What is homeschooling?

Home education. Homeschooling. Unschooling. Deschooling.

What is it?

Let’s start with what is isn’t.

It isn’t truancy. Truancy is defined as “non-attendance,” as “absenteeism.” Children who don’t show up for classes in which they are enrolled are truant.

It isn’t “home-bound education.” School-enrolled children afflicted with illness or injury given lessons and schoolwork at home by school-assigned teachers are on home-bound education. The school oversees the child’s education, issues grades, and, even if the student never returns to school, issues a diploma.

It isn’t enrolling in a “virtual charter” or other type of distance education that’s run by a public school district. That’s just “public school at home.” (This doesn’t exist in New Jersey. Home educators in other states are gnashing their teeth over the hijacking of the term “homeschool” by these public school programs.)

It isn’t hiring a tutor to run a one-family school in your home. Tutoring is a valid option, one with an old and respectable history, but it’s not much different than enrolling in a private or parochial school; parental control ends with the writing of the checks.

So…what is it?

Home education is a family-centered way of learning, in which a child’s education is overseen by the parents. Simple, no?

Oh. You wanted details.

The truth is, home education is a generic term for the myriad types of learning available to children whose parents have chosen to take charge of their education, rather than leaving it to “the professionals.” It’s as easy and as difficult to define as “home cooking.” It’s a lot easier to point out what it isn’t!

Many families, especially those with younger children, learn together. Despite the dire warnings of “the experts,” parents certainly are capable of overseeing their child’s learning. More importantly, parents have a vested interest in seeing that the lessons fit the child, rather than the other way around, as in institutional education centers (“schools”), where education is “one-size-fits-all.”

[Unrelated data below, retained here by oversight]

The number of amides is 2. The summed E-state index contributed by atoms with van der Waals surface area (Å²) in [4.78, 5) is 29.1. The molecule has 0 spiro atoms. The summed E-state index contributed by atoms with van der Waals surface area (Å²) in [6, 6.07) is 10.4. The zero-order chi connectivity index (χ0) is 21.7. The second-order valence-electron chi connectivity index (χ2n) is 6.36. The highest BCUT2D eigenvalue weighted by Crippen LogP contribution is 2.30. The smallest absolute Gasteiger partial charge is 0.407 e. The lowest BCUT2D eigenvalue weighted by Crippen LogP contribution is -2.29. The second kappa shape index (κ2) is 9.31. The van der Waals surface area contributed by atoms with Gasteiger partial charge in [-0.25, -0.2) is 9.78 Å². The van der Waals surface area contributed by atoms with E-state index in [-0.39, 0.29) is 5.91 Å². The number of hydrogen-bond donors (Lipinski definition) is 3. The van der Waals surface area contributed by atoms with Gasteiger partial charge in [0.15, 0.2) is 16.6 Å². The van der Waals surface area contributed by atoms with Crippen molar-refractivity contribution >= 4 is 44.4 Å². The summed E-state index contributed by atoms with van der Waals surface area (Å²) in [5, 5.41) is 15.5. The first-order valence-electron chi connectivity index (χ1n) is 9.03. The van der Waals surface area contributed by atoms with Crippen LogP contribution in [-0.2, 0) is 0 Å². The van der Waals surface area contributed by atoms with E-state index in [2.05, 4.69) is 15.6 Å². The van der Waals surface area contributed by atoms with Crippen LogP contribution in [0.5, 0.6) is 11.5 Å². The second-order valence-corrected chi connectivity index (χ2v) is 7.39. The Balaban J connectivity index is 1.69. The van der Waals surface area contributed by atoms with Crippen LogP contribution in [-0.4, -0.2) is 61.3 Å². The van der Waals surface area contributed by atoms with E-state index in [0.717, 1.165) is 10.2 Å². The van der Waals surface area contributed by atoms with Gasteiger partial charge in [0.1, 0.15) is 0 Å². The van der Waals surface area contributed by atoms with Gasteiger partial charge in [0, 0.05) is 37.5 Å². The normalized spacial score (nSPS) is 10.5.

Myth #4 “You Need Teacher Training, Dearie” by Linda Dobson

Dear New Homeschooler by Mary McCarthy, co-founder of NJHA

Homeschooling Questions by Home Education Magazine

By the time they reach their teens, kids who’ve been educated at home are capable of fending for themselves. They may spend a few hours on the academics they need for college or career choices, and spend the rest of their day pursuing their hearts’ interests. Some take on internships or apprenticeships, some take college courses either via distance learning or at their local county college. Most are involved in some form of community service.

Older Kids – Decompression – FAQ by Cafi Cohen

Teens and Older Kids articles from A to Z Home’s Cool

Colleges that Accept Homeschoolers the ever-growing list compiled by Karl Bunday

Parents aren’t required to “learn it all, then teach it all,” as some critics charge. As more and more families choose home education, more options open up. These include:

Tutoring: Yes, we know, we said tutoring isn’t homeschooling. But there’s a wide gulf between giving over responsibility to a tutor and hiring a tutor to fill in a specific need. When your child groans, “I need to learn this calculus to get into that college program, and I finished the book and I just don’t get it,” the math-phobic parent is taking–not giving up–responsibility by hiring a calculus tutor.

Learning Centers: Resource and support centers, sometimes adjuncts to child care centers. Classes, materials, equipment, and space are offered on a “pick and choose” basis comparable to libraries.

Co-op classes: Parents take turns teaching classes of various length, breadth, and depth. These are usually run by support groups.

Cooperative Homeschooling An essay from Maybe We Would Be Amazed.

Our list of some New Jersey homeschool co-ops

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